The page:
Money mensch: How to cash in on an old mobile phone

By Martin Lewis, December 17, 2009

Sitting somewhere in the back of a drawer is buried treasure. It is a by-product of our near annual “mobile phone upgrades”. We instantly jump to the newer sexier model, leaving our old mobiles dumped in drawers.

If you have got an ex-mobile lying around unwanted and unused, then you can ditch it for quick cash. Now this may come as no surprise, because there are plenty of adverts from firms offering cash for your mobile, but don’t just jump to the first you see.

There are mammoth differences between what they pay. It varies site to site and from phone to phone. For example, I found the amount offered for a Samsung Z700 ranged between £55 and £5, meaning that you could lose 90 per cent by picking the wrong site — or perhaps even more on ebay (more to come).

How to get the best price
Self-evidentially, the key is to go to as many sites as possible to see who will pay the most. The easy way to do that is to use the comparison site. You simply tell it your phone make, and it will tell you who will pay what. Now I should declare that it is no surprise I think this is a cracking service, as I designed it and had it built myself.

How mobile recycling works
Once you have a price, you log on to these sites, and they will send out a padded envelope to post to them. At this point, it is advisable to send it “Recorded, Signed For”, which will insure it for up to £39 for an additional 75p.

Before sending off the phone, it is important to make sure that you have wiped off any data such as names, addresses and numbers. You should make sure that the phone is charged, but switched off, that you have taken the SIM card out and removed any security numbers or PIN numbers that could make it difficult to test.

The recycling firms expect phones to be in decent working condition, with only mild cosmetic damage. Anything worse and you will lose at least ten per cent of the value.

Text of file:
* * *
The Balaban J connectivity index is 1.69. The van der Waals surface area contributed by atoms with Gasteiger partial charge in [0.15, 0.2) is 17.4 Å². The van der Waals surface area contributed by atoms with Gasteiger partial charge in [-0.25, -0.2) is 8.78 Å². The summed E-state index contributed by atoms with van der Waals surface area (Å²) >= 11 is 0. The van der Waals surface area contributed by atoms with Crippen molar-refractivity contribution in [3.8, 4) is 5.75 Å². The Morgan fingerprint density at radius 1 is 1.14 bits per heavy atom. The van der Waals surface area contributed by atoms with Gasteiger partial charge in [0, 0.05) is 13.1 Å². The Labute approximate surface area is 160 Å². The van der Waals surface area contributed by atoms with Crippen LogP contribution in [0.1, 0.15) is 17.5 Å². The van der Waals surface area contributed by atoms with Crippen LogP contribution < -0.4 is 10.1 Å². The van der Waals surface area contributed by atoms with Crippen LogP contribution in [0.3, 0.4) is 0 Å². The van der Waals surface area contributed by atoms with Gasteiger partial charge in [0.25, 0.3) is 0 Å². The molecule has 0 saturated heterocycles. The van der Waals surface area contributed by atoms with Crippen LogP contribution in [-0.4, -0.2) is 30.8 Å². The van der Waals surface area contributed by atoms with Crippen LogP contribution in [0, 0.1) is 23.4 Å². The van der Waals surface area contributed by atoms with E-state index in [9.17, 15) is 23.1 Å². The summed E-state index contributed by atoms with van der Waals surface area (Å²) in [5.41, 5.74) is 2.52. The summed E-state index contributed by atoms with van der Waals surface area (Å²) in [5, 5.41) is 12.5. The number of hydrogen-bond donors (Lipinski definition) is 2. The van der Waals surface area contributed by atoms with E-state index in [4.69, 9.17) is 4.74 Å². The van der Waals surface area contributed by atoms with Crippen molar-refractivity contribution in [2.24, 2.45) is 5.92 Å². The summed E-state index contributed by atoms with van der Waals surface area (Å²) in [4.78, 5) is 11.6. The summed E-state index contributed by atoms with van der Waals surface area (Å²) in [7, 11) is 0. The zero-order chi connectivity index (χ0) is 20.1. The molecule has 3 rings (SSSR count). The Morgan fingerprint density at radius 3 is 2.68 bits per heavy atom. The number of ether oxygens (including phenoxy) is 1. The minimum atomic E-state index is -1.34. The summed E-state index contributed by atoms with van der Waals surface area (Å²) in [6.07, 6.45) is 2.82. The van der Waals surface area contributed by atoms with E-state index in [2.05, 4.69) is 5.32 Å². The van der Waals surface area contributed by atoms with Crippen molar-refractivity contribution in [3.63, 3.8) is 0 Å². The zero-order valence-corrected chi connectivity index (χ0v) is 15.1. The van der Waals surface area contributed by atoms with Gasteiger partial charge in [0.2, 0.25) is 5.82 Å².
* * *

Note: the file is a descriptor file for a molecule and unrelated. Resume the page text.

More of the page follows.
You should bear in mind that about one in five phones is rejected once received. If that happens, you can choose to accept a lower price, or ask for it to be sent back to you. If you have got an expensive phone that is just missing out, it may be worth paying to get it fixed and sending it in again.

Even if you cannot get a price, remember that old mobile phone batteries should be recycled responsibly. Do not just put them in bin as they can be harmful to the environment.

You may be able to get even more
Before you even think about using one of these sites, you should consider whether you want to recycle your phone at all. You may be able to get more elsewhere, though often it’s more hassle.

Consider eBay
Often you will get more for it by selling it through the likes of eBay, particularly if it’s a high-value handset. In that case, rather than sending the mobile to the developing world as they usually do, the recyclers themselves may sell it on eBay, so you just cut out the middle man. Though of course that is more hassle. The difference is small for low value handsets so, in that case, recycling companies are a better bet.

Sell it to a friend
Even if you do not want your phone any more, a family member or friend might. Deciding on the price might seem tricky, but my advice would be to take the best price being offered by the recycling sites and add ten percent. If your friend wonders how you decided on that figure, show them this article!

Do not give it to charity
I am not being churlish, it is just that I have never seen a recycling site that gives a decent amount to charity. They often get a great deal less than you would get for the phone by recycling it yourself. So you would be far better off to recycle the phone yourself then donate the money to the charity — that way you would also be able to claim gift aid tax back on top.

Before you give your phone away or recycle it, consider whether you really want to get rid of it. You could get it unlocked so that you can use it for cheap calls when you are abroad, or use it with a Pay As You Go SIM that gives you a cheap text package. Think before disposing of something that you might still have a use for.

Last updated: 3:36pm, January 6 2010